Ecosystem restoration and denitrification in an urban stream.
Kaushal, Sujay*,1, Groffman, Peter, Findlay, Stuart, 1 Institute of Ecosystem Studies, Millbrook, New York, USA
ABSTRACT- Substantial removal of nitrate can occur in the riparian and hyporheic zones of small streams. Urbanization may lead to impairment of processes leading to this nitrate removal, however, by altering aboveground sources of carbon, and routing water to deeper flow paths away from denitrification hot spots in surface soil horizons. We have been quantifying denitrification in the riparian and hyporheic zones of restored and unrestored reaches of an urban stream using an in situ 15N tracer technique. Recovery of conservative SF6 tracer showed that this push-pull technique could be applied to a wide range of locations using an incubation time of 4 hours. Rates of denitrification in hyporheic wells were higher in the restored reach of the stream as compared to the unrestored reach across different seasons. In the restored reach, sandy riparian areas showed significantly higher rates of denitrification as compared to grassy riparian areas. Maximum rates of denitrification in the restored reach ranged from 100-112 micrograms N/kg soil/day. These high rates of denitrification were consistent with significantly lower concentrations of nitrate in hyporheic water in the restored reach relative to the unrestored reach throughout different seasons. Mean concentrations of dissolved organic carbon also differed between the two reaches and were higher in hyporheic and stream water from the restored reach. Activities of 8 enzymes in hyporheic wells suggested that there were seasonal differences in the functional diversity of microbial communities in both reaches. Considerable denitrification may occur in urban riparian and hyporheic zones after ecosystem restoration.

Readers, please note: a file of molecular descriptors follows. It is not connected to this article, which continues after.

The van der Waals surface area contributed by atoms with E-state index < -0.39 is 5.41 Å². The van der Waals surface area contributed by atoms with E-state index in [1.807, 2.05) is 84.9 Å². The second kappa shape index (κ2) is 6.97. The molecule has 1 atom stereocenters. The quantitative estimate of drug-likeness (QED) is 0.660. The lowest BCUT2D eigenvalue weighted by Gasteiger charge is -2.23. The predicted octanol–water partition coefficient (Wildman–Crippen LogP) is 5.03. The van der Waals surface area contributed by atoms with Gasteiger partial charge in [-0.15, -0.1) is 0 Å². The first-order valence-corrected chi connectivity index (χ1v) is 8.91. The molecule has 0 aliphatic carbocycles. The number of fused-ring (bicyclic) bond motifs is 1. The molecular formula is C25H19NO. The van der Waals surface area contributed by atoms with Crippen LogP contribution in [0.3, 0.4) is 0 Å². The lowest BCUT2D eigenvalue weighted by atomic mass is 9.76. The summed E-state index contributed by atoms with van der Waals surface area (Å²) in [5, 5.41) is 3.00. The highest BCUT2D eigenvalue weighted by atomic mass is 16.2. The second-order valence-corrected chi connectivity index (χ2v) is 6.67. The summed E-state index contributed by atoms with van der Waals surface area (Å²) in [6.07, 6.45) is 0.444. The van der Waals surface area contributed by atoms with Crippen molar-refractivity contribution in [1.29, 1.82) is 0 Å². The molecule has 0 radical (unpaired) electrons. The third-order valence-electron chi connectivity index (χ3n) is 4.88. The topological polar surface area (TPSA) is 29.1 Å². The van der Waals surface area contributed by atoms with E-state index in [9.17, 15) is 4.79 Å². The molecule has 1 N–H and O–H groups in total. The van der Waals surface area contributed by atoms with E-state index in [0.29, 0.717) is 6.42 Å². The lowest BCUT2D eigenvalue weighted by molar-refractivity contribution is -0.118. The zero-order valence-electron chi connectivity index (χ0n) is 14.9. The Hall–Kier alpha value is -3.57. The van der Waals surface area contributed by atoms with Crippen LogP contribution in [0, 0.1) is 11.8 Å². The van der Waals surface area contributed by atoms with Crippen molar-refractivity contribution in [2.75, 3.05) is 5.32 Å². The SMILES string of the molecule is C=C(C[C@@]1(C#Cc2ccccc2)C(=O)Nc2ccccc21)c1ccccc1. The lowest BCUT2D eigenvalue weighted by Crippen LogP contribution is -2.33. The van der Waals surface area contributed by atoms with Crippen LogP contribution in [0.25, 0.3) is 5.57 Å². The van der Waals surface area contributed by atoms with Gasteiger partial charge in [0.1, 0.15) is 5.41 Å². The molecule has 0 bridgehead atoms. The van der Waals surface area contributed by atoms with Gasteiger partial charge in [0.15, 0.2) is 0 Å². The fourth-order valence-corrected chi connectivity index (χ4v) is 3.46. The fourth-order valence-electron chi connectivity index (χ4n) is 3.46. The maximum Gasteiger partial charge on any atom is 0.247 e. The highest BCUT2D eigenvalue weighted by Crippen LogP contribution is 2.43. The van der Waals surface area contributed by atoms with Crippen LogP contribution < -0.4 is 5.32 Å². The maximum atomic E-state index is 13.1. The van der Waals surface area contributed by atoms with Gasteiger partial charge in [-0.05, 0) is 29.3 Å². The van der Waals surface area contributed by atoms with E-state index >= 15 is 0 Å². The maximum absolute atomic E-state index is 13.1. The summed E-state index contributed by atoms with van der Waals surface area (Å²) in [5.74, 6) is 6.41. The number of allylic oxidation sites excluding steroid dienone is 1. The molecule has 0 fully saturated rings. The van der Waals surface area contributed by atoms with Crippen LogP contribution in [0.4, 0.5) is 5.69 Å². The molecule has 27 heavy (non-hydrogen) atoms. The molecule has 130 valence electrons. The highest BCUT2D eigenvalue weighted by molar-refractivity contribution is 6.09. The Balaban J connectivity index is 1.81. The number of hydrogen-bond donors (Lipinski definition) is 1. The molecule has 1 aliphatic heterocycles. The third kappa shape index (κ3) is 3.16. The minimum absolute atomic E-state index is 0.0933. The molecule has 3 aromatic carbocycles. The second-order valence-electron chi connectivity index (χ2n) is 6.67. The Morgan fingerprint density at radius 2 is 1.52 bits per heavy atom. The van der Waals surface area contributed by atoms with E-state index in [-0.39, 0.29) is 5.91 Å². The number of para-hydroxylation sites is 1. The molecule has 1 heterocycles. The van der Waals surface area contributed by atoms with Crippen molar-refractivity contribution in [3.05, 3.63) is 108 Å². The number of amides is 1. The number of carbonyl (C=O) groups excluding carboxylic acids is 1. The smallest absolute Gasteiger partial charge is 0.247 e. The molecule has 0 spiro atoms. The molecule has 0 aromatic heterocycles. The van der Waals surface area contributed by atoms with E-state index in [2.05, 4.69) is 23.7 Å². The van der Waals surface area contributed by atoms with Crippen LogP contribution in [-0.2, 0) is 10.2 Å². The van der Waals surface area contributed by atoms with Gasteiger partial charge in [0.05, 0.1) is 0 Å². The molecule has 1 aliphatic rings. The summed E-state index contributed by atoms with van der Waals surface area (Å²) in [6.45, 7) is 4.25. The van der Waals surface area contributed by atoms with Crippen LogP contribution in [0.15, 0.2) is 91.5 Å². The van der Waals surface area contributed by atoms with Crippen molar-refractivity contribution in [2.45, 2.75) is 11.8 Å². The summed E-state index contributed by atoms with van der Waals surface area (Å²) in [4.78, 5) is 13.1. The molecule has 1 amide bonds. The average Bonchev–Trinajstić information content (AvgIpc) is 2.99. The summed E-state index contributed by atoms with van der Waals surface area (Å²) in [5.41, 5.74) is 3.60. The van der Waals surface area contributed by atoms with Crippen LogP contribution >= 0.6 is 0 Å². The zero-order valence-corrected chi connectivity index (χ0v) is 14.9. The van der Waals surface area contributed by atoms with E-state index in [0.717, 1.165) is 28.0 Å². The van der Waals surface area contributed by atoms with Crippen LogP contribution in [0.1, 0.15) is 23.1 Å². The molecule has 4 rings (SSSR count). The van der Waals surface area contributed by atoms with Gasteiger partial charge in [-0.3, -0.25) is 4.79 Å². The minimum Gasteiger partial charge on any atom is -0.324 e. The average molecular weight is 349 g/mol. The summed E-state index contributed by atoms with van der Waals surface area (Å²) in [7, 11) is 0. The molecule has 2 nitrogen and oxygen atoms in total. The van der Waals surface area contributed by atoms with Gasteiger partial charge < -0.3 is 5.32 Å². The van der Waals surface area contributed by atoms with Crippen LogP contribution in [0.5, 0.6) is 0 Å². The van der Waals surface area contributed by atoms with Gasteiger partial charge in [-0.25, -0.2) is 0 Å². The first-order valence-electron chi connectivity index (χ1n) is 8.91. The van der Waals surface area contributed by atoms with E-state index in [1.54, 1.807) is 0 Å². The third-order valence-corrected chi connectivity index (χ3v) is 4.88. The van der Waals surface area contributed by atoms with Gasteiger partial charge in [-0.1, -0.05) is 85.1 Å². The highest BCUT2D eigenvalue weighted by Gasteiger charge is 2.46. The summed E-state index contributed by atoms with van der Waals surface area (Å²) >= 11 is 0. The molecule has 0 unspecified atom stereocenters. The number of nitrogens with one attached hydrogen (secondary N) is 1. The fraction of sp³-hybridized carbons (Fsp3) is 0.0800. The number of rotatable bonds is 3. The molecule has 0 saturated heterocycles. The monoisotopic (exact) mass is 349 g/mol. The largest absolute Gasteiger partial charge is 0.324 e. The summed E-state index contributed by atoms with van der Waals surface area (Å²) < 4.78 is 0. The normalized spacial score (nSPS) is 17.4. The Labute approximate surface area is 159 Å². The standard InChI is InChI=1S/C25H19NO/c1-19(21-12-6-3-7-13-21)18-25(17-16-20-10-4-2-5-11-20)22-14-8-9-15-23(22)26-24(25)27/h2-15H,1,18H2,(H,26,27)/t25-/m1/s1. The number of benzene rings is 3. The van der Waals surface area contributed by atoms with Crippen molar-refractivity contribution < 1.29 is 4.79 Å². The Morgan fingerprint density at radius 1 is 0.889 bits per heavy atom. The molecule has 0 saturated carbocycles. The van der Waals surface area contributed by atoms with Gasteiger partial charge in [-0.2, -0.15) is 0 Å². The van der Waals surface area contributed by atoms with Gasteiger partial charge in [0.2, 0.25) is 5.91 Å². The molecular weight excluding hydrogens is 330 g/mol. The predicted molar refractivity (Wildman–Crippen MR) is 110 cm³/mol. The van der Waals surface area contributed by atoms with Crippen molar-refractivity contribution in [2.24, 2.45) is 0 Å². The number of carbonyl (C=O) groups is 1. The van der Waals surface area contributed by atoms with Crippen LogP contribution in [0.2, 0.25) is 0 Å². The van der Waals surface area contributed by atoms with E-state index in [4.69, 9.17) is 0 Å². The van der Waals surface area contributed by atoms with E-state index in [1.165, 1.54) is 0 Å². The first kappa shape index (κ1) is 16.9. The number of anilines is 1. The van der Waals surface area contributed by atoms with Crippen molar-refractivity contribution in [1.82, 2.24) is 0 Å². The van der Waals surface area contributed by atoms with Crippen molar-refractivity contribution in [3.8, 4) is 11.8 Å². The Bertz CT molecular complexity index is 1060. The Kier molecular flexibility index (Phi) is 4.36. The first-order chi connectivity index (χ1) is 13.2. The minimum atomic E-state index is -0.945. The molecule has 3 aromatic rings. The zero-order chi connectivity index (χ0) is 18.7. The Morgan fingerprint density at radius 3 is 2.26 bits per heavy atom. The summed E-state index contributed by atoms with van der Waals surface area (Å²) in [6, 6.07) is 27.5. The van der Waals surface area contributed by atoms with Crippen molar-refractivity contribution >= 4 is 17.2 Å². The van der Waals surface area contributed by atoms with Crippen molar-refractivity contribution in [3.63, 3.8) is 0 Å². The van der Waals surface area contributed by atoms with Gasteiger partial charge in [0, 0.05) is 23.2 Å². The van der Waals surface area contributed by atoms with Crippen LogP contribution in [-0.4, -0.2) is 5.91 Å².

Key words: streams, urbanization, denitrification, hyporheic zones
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